Tags: Dark, Sci-Fi, Tragedy
Content Warnings: Su*cide, Child Endangerment, Adult/Child Drug use, Child Su*cide
“Zetsubou no Kaibutsu” is a drama and horror film that follows the story of Aoi Hoshino, a fourteen-year-old alien girl. The Hoshino family uses a special medicine to appear human, but things take a mysterious turn when the medicine’s effects start to fade, affecting only Aoi. Premiering on June 10, 2019, the film has a runtime of 29 minutes and is directed by Junya Kotani, marking their first credit under this name according to MyAnimeList. The average fan score for the film is 5.75/10.
So at first we see a family where the main girl, Aoi, is an annoying little brat, not to mince my words. She’s angry at her mom for not taping the documentary she wants to watch, and calls her the worst.
As you can see, the animation quality isn’t the greatest. Regardless, we get a really long slow burn where Aoi doesn’t eat for a good long while as a result of being punished by her mom (or is it stubbornness? Not really explored in the film). We see that she’s got a relationship going on with one of her fellow classmates.
Well, it turns out this classmate, Keigo, has taped the documentary that Aoi wants to see, and invites her over to come see it. She happily agrees.
We get a cute scene of these two kids as a young, blossoming love beings to develop; but something happens.
Aoi’s body begins to change. And not in a “puberty” kind of way. Her arm starts to change form drastically and she panics, hiding it from the boy as she rushes out of the house. At home, we see that her parents see her and panic. It’s here we learn more about their family dynamic:
Aoi’s family are aliens, who take a drug to disguise themselves as humans. Apparently, they escaped their home planet due to severe unrest, and opted to stay in Japan for a “quiet life.” However, we see that for some reason, Aoi is developing a tolerance to the drug, and thus it isn’t working properly. They have to keep injecting her over and over again for it to work.
The father says he’ll be going on a trip to talk to “some people he knows” on what’s going on with Aoi and why it’s like this. In the meantime, Aoi is holed up in her room so that nobody can see her. She’s extremely lonely, and has to ignore Keigo constantly reaching out to her to see why she isn’t coming to school.
Things take a horrible turn when Aoi’s younger brother wakes up, only to have his entire face disfigured due to his disguise no longer working. The mother is horrified. The father returns from his trip and Aoi eagerly rushes to greet him, only to sense a very somber tone between him and Aoi’s mother. Aoi’s father says that they just have to take this new medicine he’s gotten, and they’ll be fine.
Aoi’s mother snatches the injection gun from the father’s hands and says she’ll go first. She tells Aoi “Mama loves you,” before injecting herself. She collapses and dies on the spot. Aoi screams and the father explains that there’s nothing they can do if the medicine isn’t working anymore except to take their own lives.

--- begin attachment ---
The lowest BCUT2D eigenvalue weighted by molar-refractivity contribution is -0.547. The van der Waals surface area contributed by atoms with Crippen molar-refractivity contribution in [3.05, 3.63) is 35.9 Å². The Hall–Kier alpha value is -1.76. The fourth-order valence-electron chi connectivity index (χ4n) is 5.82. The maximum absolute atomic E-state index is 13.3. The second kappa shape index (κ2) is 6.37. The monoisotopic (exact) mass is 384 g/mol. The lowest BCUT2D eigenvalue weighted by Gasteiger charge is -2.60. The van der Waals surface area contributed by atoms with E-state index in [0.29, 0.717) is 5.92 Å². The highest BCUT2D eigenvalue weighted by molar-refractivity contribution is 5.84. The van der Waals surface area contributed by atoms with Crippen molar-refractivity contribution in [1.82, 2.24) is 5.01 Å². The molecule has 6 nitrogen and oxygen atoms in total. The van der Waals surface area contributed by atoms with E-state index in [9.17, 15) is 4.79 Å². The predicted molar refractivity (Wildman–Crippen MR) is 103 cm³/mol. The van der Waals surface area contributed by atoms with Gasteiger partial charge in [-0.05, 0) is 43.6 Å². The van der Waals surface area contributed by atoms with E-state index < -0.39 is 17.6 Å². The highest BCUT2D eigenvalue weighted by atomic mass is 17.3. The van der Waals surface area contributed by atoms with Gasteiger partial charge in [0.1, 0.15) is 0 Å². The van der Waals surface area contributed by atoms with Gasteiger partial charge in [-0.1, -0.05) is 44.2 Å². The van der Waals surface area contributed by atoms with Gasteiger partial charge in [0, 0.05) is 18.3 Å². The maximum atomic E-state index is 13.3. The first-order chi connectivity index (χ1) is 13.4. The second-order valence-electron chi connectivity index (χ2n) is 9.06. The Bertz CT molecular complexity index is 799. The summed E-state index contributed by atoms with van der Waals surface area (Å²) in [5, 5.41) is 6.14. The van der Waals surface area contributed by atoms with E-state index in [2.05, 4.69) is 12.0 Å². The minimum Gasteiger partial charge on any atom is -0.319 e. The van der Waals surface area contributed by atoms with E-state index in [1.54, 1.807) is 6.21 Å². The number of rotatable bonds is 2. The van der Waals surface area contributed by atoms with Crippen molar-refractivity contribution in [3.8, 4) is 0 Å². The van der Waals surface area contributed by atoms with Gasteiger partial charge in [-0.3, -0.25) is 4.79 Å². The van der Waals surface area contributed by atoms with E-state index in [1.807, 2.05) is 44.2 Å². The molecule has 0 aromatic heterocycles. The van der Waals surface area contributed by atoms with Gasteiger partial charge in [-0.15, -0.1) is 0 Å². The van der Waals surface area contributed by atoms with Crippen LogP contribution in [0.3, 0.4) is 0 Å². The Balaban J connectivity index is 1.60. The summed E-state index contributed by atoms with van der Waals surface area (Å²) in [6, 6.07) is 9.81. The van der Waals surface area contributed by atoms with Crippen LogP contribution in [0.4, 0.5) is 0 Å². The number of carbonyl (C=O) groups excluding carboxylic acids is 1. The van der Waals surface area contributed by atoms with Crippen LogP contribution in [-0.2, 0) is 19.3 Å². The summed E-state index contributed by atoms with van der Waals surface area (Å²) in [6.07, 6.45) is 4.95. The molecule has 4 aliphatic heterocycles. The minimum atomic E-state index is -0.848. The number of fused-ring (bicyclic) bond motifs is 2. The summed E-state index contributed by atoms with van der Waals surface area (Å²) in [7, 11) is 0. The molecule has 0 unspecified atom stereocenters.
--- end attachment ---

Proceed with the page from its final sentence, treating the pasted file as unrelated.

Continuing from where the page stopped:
Aoi grabs her brother’s hand (who no longer looks like an alien after double-dosing on the initial drug) and rushes out of their apartment as the father pours gasoline everywhere and lights it on fire. The apartment, along with the father and mother’s corpse, explodes.
Aoi takes her brother to a shrine where she comforts him as either her or he applies the dose of the suicide medicine. Either way, it’s clear that it wasn’t explained to him what the medicine would exactly do, or what was going on.
Before using the medicine on herself, Aoi visits Keigo’s house late at night and tells him the truth: that she’s an alien. He, of course, doesn’t believe her, but is shocked when he sees her arm that she’s hiding underneath a blanket. Aoi tells him that she likes him too, before leaving. Our final sequence shows Aoi standing against a sea, about to take her own life.
Opinions / Analysis
I quite enjoyed the anime film, it’s clear there are some obvious production problems, making the visuals of this film. Surprisingly, the voice acting is not one of them! I think the voice acting was great.
I think the story would have been better suited as either a short series about 8-10 episodes, or a longer movie to fully explore its well-written narrative. The story is kind of like Edgar Allen Poe’s tension-filled story mixed with Sci-fi aliens.
I acknowledge the pacing was decent, I feel that a longer runtime might have improved it. On a spectrum, the film is definitely closer to “Too fast” then “too slow”. However, I also recognize that a longer film would require more production resources, and it seems the film had budget constraints.
Don’t watch this film if you can’t focus on the story if the visuals aren’t great. Otherwise, I’d recommend it. I’m hoping to see more adaptations of this story; it seems like a take on Kafka’s “Metamorphosis” short story (no, not the extremely depressing h*ntai).
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